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SQLalchemy give me the following warning when I use a Numeric column with an SQLite database engine.

SAWarning: Dialect sqlite+pysqlite does not support Decimal objects natively

I'm trying to figure out the best way to have pkgPrice = Column(Numeric(12,2)) in SQLalchemy while still using SQLite.

This question [1] How to convert Python decimal to SQLite numeric? shows a way to use sqlite3.register_adapter(D, adapt_decimal) to have SQLite receive and return Decimal, but store Strings, but I don't know how to dig into the SQLAlchemy core to do this yet. Type Decorators look like the right approach but I don't grok them yet.

Does anyone have a SQLAlchemy Type Decorator Recipe that will have Numeric or Decimal numbers in the SQLAlchemy model, but store them as strings in SQLite?

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2 Answers 2

up vote 8 down vote accepted
from decimal import Decimal as D
import sqlalchemy.types as types

class SqliteNumeric(types.TypeDecorator):
    impl = types.String
    def load_dialect_impl(self, dialect):
        return dialect.type_descriptor(types.VARCHAR(100))
    def process_bind_param(self, value, dialect):
        return str(value)
    def process_result_value(self, value, dialect):
        return D(value)

# can overwrite the imported type name
# @note: the TypeDecorator does not guarantie the scale and precision.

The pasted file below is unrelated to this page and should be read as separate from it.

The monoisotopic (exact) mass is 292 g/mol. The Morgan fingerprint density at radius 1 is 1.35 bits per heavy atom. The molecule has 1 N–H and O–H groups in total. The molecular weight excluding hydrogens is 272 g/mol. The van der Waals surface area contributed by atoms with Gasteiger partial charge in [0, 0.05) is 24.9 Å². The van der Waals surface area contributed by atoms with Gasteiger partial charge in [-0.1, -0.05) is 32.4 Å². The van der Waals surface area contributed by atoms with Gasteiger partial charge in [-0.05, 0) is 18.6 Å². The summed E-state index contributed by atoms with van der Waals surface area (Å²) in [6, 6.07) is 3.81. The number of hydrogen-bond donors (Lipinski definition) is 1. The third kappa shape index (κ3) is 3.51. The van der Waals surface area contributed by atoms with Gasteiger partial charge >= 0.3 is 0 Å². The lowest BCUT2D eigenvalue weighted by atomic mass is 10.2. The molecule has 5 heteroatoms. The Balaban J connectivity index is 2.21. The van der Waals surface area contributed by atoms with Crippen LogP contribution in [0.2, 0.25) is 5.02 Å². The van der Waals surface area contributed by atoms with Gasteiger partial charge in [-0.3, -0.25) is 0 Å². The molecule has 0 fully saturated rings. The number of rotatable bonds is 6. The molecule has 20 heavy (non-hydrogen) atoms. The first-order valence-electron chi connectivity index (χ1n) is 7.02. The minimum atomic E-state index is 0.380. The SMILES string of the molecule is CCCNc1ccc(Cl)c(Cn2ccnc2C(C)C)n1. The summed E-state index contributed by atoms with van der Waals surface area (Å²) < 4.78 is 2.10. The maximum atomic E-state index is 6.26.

# you can do this with separate checks
Numeric = SqliteNumeric
class T(Base):
    __tablename__ = 't'
    id = Column(Integer, primary_key=True, nullable=False, unique=True)
    value = Column(Numeric(12, 2), nullable=False)
    #value = Column(SqliteNumeric(12, 2), nullable=False)

    def __init__(self, value):
        self.value = value
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1  
I hope you won't mind if I suggest one small change in you code. :) Instead of just returning a value in process_result_value I'll suggest to make if branch: def process_result_value(self, value, dialect): if value != "None": return D(value) else: return None –  Tiho Mar 1 '13 at 15:50

Since it looks like you're using decimals for currency values, I'd suggest that you do the safe thing and store the value of currency in its lowest denomination, e.g. 1610 cents instead of 16.10 dollars. Then you can just use an Integer column type.

It might not be the answer you were expecting, but it solves your problem and is generally considered sane design.

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My app is also dealing with stocks & mutual funds, e.g. 123.123456. –  adamek May 1 '12 at 22:31
    
Your unit of counting currency doesn't have to be real, it just has to be equal to the smallest subdivision of the entity, be it a stock or mutual fund or chicken costume. e.g. 1231223456 gadagongs, where 1 gadagong gets converted to for example a Decimal type with 6 digits of precision for representation purposes. It's not a bad idea to use the Decimal type for external representation, but it's sane to use integers for the internal representation of currency. –  JosefAssad May 2 '12 at 6:49

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